Where are All the Good Female Characters Hiding? Are They Under My Bed or Something?

I often find it annoying that, while I’m searching for manga at the library, I overhear other patrons talking about just how awesome and thing-I-am-not-allowed-to-say-in-polite-company-kicking their favorite male characters are. As a girl otaku (manga and anime fan, for the uninitiated) I find this rather disappointing. Now, I’m not saying that male characters are bad (you won’t find a huger Edward Elric fan in all of Pittsburgh than me. Well, probably) but where’s the gender equality? Way back in the early days of manga, Osamu Tezuka (yes, THAT Tezuka, the one they call the God of Manga?!) revolutionized the hero archetype with his comic Pricess Knight, featuring a heroine who could handle a sword just as well as any man. Where’s that spirit in today’s comics, I ask? Continue reading

Free Anime/TV Online & It’s Legal

FYIHulu.com now has a channel where anime fans can watch Naruto, Death Note, and Mushi-shi free, legally online.’ ‘ If you see someone on the internet terminals watching these shows on YouTube or other websites you can share this legal way of watching the shows.

I’m a fan of Hulu.com. Linda Braun mentioned it previously when it was still in Beta. Over the past year Hulu has grown, as have the minds of many studio executives. Hulu has worked with studios to allow anyone to watch TV episodes and movies online for free. Some of the studios limit the license to the three most recent episodes, meaning older episodes are not always available, but over all, I’m fond of this service and what it means for the future of entertainment. Continue reading

Beyond Gaming Tournaments

I had done another stenographer-on-too-much-coffee stint at this session (see Millennial Leadership), but luckily for me (and for you, dear reader) a lot of the material from Beyond Gaming Tournaments is online at the ALA Conference Materials Archive. So instead of duplicating a lot of content, allow me to direct you that-a-way and just summarize a few bits from the program for those of y’all who couldn’t attend. Continue reading

Anime and manga on teen second life

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Library student Rachel Thompson (Memetic Autopoiesis avatar name) created this anime/manga exhibit on the adult grid in second life. When your avatar touches a book or movie cover, they will be able to read the information that Rachel researched about the materials. There is also a comment box in the room with which to respond. What a great way to start an assignment or conversation about anime/manga in an immersive environment such as second life!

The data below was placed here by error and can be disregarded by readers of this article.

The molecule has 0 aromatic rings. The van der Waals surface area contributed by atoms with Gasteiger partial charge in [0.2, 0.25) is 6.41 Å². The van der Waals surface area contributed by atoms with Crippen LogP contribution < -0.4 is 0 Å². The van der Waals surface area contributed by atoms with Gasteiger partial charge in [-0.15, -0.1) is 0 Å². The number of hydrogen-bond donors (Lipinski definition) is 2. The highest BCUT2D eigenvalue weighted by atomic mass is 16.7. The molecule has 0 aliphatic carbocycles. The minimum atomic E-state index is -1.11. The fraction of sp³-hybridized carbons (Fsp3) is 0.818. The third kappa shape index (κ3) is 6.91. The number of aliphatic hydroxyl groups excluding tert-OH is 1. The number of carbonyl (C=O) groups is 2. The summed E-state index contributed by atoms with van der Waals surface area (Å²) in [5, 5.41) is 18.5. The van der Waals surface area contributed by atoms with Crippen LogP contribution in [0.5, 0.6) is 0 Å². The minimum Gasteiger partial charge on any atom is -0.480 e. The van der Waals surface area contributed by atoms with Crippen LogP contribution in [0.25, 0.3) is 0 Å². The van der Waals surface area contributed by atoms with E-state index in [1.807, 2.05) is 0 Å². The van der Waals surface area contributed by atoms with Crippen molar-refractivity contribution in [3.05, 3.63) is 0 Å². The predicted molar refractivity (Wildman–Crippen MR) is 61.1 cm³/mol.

Rachel is also on the teen grid where she is organizing a revolving art exhibit for art created by teens in an art gallery that was built by a teen. Any art piece that fits in with the anime and manga theme will be displayed on a rotating basis, depending on the number of submissions received. The art display is open to all young adults regardless of whether they are part of the second life experience or not. Anime / manga clubs at libraries might be a great place to pass the word out if teens want to contribute. Libraries can either scan in the art work or submit computer generated artwork to the art exhibit at eye4youalliance@gmail.com.

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Posted by Kelly Czarnecki

Cons

I started a new category on the Library Success: A Best Practices wiki for Cons. While ‘cons’ usually refer to manga, anime, comic, and graphic novel conventions, tabletop and video gaming conventions are also referred to as such. There is also a lot of crossover between the two formats and at the conventions themselves. Many librarians attend out of personal as well as professional interest as presenters, participants, chaperones of a teen anime or gaming club or all of the above. Cons can be a great way for the library to connect with the community and to make the connection that libraries are involved with gaming, art, CosPlays, and more.

There are other sites that track gaming and anime cons. The LibSuccess wiki and the ALA Online Communities for the YALSA Gaming Discussion group members are other places to consider checking or adding information to. Please consider contributing your experience from attending a con as well as gathering a community of librarians to help set up a table for gaming or give a presentation on gaming in libraries at. The Gaming Discussion Group would be happy to help with ideas and materials (ask us for the ‘ask me about Gaming and Libraries’ pin!). Chair: Beth Gallaway and co-chair: Kelly Czarnecki.

Next weekend is the New York Comic Con, also called ICv2 (view their site to find out why) Graphic Novel Conference: “The New Trends Shaping Pop Culture”. What a great con for YA librarians to attend-and indeed many are! Michele Gorman, YA Librarian, Teen Services Manager and fantastic presenter will be talking about graphic novels. If you can attend, it looks like a conference not to miss!

As a bit of an aside, toy manufacturers related to anime, graphic novels, etc. will be at the New York Comic Con as well. Read this short article about toys that were part of the American International Toy Fair (same convention center as the NY Comic Con) designed to protect kids from predators.